Introduce Your Parents to Your Gap Year


If you are a new high school graduate, congratulations! You have reached a significant milestone. You’ve put in some tough years, and you have a good reason to pat yourself on the back, eat your graduation party cake, and take a well-deserved break. If you are a new high school graduate who has decided to defer college next fall to take a gap year, double congratulations! You had to navigate a mountain of options and pick through a haystack of information to decide what path is best for you. You are taking some major steps toward your future, and you have a good reason to be proud of yourself and incredibly excited for the adventure you’ve planned. If you are a new high school graduate with gap year plans for the fall and you haven’t told your parents about the decision yet, then we’ve got to talk.  You are going to need some advice.

If you haven’t discussed your plans with your parents yet, I’m guessing that they are happily making lists of the necessities you’ll be taking off to college in the fall, oblivious to your feelings about your future.  You’ve probably had lots of discussions about how your cousin Amanda simply loves her roommate and got all As for her first semester. And you’ve heard lots of talk about what a great experience you are going to have at school next year. You might be feeling like your parents just can’t wait to boast to their friends about how you love your roommate and about how well you are doing in all your classes. Their excitement about your college experience might make it even more difficult to approach them with your alternate plan. And, if you’ve had a pennant from your dad’s alma mater hanging on your wall since you were little, you might be avoiding that conversation to avoid making your dream adventure all too real — even for you.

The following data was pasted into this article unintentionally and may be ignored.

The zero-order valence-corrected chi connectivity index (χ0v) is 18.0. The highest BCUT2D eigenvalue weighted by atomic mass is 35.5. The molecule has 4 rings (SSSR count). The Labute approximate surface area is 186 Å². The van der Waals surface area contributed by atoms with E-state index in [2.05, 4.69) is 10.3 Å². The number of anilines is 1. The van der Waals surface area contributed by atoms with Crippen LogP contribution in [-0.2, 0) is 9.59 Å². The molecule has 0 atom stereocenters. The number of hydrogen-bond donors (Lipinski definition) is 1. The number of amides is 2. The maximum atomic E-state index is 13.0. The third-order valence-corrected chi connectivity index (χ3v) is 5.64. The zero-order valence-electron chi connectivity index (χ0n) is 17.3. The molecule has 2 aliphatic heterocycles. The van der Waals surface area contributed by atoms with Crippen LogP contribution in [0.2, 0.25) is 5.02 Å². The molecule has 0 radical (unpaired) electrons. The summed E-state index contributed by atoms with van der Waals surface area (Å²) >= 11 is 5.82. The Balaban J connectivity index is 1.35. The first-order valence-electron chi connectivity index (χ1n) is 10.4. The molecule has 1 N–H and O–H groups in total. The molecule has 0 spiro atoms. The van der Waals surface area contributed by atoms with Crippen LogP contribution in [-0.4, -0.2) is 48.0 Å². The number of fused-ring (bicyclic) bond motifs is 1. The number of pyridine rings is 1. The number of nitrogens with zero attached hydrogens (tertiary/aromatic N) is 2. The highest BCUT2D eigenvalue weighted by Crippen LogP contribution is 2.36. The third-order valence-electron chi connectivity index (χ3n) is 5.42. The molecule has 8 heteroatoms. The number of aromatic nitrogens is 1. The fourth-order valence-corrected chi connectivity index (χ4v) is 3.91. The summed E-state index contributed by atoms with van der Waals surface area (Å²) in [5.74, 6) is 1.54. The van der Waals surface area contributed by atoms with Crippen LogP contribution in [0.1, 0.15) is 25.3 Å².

In spite of all these reasons, now is the time for that difficult conversation. You still have more planning to do, and having your parents’ help and guidance will be a valuable asset. So, start by finding time in your day that is relaxed and long enough to have a good talk, like after you’ve helped put away the last of the dinner dishes. Using your most positive, upbeat voice, tell your parents you want to have a serious conversation. Invite them to sit with you at the table, and take these three things out of a neatly organized binder:

1.  Your college acceptance letter with an approved deferment request

Your parents’ first statement will be: “If you do this, you’ll never go back to college.” First and foremost, they will need assurance that you do, indeed, intend to go to college after your gap year. They will also need assurance that you won’t have to go through that grueling college acceptance process all over again. Many schools will grant a one-year deferral request so that you do not have to reapply after your gap year. Schools such as Boston College, MIT, and Harvard actually encourage students to apply for a deferment to take a gap year. Having an approved deferment request from your first choice college will show your parents that your school will accept you after your year and that deferring acceptance for a gap year is an accepted, normal practice.